Folk Art, Heritage, Music
Ibrahim and Belal Al Dehnah are a father and son duo from Syria. They both sing and play traditional and 20th century popular ballads from the Arab speaking world. Ibrahim plays the oud, a relative of the lute and one of the oldest Arab instruments. Belal plays the doumbek, also known as the goblet drum common to North Africa and the Middle East, which has a ceramic or metal body.
Their family is from Daraa, Syria, a city about the same size as Erie with roots in antiquity. Both musicians are self-taught learned from community and play exclusively by ear. Ibrahim started to play the oud when he was 15 years old. He says he would listen out his window at night. If he heard someone playing the oud, he would follow the sound, walking through the old town, to find and observe the musician. The old city of Daraa has stone roads and stone houses, all built close to each other. It is easy to hear when someone is playing music. The sounds float through the entire old city. Belal grew up not just with a musical father, but with two older brothers that played doumbek and organ. His mother and five sisters all loved music, too, and supported them. Belal started playing the doumbek when he was seven.
They focus on what many say is the Golden Age of Arab song, from the 1920’s – 1970’s They play ballads from Syria, Egypt, Lebanon, and other Arab-speaking nations from recordings, the radio, and movie soundtracks. The songs are about love in all its forms, from passionate infatuation, to love between brothers, to the years of love between a husband and wife, even love for one’s homeland. The songs demonstrate the great poetic force of the Arabic language and document the history and culture of the region. The songs are shared across the entire Arab-speaking world, but Ibrahim says it is important to understand and know the origin of each. “If we know we will play for people from Lebanon, we must be sure to give them lots of Lebanese songs.”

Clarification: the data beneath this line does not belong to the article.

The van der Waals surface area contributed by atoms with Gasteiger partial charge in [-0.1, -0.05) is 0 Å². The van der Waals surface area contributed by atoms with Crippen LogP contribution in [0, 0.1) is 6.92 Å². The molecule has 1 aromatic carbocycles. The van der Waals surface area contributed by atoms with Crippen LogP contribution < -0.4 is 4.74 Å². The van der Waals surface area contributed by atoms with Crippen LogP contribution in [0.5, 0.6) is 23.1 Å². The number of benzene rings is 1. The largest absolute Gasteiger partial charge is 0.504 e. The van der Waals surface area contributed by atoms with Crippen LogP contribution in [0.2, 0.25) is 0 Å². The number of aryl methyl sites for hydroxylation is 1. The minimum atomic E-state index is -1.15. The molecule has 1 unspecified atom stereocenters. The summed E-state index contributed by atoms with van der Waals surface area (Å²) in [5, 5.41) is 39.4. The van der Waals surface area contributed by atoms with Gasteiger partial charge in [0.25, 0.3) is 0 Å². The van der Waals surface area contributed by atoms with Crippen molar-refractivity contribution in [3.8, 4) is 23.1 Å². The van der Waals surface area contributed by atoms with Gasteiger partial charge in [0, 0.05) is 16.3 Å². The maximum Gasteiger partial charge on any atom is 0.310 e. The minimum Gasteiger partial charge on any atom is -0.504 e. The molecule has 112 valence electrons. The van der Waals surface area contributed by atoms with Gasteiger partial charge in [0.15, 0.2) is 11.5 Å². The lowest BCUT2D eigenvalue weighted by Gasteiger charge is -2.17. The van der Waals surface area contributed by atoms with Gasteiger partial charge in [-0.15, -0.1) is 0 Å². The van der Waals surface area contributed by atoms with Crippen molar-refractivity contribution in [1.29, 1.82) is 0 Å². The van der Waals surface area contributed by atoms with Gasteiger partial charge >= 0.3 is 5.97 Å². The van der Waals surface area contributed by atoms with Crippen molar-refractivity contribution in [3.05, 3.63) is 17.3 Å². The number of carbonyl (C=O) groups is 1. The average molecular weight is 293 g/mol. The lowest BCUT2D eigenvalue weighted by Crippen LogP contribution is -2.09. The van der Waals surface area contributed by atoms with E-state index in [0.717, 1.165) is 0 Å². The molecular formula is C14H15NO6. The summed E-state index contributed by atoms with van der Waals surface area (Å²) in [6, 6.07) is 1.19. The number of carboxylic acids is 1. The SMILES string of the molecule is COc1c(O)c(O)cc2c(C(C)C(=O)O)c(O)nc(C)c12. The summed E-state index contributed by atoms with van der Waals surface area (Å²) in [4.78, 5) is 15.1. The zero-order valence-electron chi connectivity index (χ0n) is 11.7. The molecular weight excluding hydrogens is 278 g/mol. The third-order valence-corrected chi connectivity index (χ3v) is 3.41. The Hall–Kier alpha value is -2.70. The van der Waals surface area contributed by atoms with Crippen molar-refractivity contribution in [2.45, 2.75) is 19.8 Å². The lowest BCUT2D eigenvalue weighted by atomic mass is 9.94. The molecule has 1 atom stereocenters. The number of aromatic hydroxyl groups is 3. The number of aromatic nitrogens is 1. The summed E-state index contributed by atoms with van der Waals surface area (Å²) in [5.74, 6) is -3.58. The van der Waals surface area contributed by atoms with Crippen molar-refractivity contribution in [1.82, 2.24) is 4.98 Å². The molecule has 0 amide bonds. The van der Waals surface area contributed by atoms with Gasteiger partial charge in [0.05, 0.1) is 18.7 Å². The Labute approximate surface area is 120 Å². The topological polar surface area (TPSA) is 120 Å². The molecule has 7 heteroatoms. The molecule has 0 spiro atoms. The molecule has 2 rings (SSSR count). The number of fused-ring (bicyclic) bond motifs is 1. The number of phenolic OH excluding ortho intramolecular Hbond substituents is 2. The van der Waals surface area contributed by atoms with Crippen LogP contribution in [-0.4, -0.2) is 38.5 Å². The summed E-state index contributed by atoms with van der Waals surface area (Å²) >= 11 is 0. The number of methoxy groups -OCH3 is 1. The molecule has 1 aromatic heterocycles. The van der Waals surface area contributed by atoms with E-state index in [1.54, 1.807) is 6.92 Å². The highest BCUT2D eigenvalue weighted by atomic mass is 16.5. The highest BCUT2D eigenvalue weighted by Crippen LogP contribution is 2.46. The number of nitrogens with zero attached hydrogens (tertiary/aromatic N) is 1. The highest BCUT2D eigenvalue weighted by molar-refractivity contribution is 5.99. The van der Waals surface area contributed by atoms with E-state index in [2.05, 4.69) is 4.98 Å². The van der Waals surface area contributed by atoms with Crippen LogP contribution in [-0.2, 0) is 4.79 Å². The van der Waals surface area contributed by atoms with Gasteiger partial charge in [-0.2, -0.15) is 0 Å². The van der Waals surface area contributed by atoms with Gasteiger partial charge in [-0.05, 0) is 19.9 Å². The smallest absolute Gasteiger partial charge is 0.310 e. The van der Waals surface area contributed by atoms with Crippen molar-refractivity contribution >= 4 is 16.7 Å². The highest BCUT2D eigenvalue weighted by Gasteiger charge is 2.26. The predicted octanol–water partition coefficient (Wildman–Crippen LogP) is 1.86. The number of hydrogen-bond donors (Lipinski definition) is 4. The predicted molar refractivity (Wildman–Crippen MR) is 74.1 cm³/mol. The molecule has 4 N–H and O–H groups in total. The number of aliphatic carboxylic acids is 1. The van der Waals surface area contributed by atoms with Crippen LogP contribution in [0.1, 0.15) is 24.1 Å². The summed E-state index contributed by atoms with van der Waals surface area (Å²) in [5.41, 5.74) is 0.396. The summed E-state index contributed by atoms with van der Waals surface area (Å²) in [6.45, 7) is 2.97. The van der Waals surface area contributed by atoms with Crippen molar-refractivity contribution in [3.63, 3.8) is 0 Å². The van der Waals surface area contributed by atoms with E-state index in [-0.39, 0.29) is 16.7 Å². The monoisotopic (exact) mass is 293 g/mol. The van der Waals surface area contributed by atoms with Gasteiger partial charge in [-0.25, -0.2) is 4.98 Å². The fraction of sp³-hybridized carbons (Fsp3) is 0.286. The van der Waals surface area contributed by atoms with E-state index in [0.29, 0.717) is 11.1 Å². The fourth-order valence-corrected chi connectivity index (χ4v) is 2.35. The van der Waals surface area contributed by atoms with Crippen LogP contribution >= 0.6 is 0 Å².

They arrived In Erie in 2017. They are an important part of Erie’s Syrian community and often play for wedding and other social events. They have performed at World Refugee Day celebrations and at the Erie Art Museum. In 2020 they were virtual artists-in-residence at McDowell High School. They hope to continue to share their music with the wider community.
Arabic music is like a family: everyone understands each other. It’s a team. Every instrument has its part. Belal plays the doumbek drum. It keeps the beat and controls all the musicians with the tempo and energy. Ibrahim plays the oud, an ancient string instrument. The oud is in charge of the melody and is the leader.
We love to play Syrian and other Arab music. We were both born with the desire to make music and to share it. This is natural for artists to want others to enjoy their work. It is important for the Syrians in Erie to have us play because we must have our live music at our big celebrations. It is not a real wedding or party without our songs.
Some people don’t know about our culture and we also want to show them our music, too. Our songs are about history and peace between cultures. We want everyone to learn how we live, how we raise children, and the beauty of the Arabic language. We are proud of our long history. We tell our audience, do not be afraid if you do not understand our words. You can still feel our music, feel our love for each other, and feel the connection that we are all human.